Using analytics to explore internal data can not only identify gaps in the current skills landscape, but also predict potential shortfalls in Talent required to service a company's business objectives in the medium term. Once Corporate Talent Departments have established where their gaps are and quantified their weaknesses as a department, they can then begin to explore and exploit the new options for locating, attracting, training and communicating with candidates.
Once the correct tools have been put in place organisations cannot simply rush in and gather this mass of Internet based data without putting in place robust processes for managing, extracting and analysing external data. These data sources are valuable, but their value is unverified and unsubstantiated - unlike the internal database of candidates that most organisations have invested heavily in creating. Organisations cannot risk compromising internal data in the race to explore the depths of external information.
While there is clear value in building a more colourful candidate profile that links internal and external resources, it is vital to avoid contaminating the internal database with incorrect or corrupt external data.
Is the internal existing candidate the same person as the sourced external candidate? Current technology should be comparing multiple record fields to guarantee an accurate match before records are merged to ensure the candidate information remains robust, resilient and clean.
Furthermore, big data can only deliver great insight when used in conjunction with a workable analytical tool; any technology must have an interface or method of turning vast amounts of retrievable data into something that is commercially useful and operationally relevant.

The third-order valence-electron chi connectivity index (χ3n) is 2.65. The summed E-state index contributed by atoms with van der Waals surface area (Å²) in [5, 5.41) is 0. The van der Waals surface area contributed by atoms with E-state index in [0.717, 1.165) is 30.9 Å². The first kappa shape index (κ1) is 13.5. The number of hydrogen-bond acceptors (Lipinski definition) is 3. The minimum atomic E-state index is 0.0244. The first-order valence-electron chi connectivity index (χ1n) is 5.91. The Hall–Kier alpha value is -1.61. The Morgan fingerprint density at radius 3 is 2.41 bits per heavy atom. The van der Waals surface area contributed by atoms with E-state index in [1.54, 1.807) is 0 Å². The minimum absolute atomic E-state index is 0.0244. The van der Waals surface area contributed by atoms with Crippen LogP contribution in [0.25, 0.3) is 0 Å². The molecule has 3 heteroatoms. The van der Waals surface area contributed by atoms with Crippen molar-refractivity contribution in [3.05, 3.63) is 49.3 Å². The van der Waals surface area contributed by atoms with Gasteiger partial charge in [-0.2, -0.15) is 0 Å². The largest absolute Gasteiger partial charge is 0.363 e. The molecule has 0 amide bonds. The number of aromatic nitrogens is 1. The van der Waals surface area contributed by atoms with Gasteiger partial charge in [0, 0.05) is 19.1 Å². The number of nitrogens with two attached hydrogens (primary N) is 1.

There is no doubt that big data has the potential to deliver real benefits. At an operational level, linking Internet based search data to existing candidate database records extends the potential pool of talent and enables interaction with candidates not responding to traditional means of communication. The value should be improved candidate quality and reduced costs. In the longer term, however, big data's true value will be the provision of new insight into trends that can inform strategic decision making not only in recruitment but also in business direction and development.
There is unlikely to be a one size fits all solution - at least in the short to medium term. The process of adopting a big data solution is likely to be bespoke and will demand clear corporate vision, measurable objectives and an understanding of the impact on day to day processes.
2013 may have been the year of big data, but managing and exploiting complex, extended data sets remains challenging. Organisations need to understand just how this data can be used to deliver commercial and operational benefit and deliver a return on investment.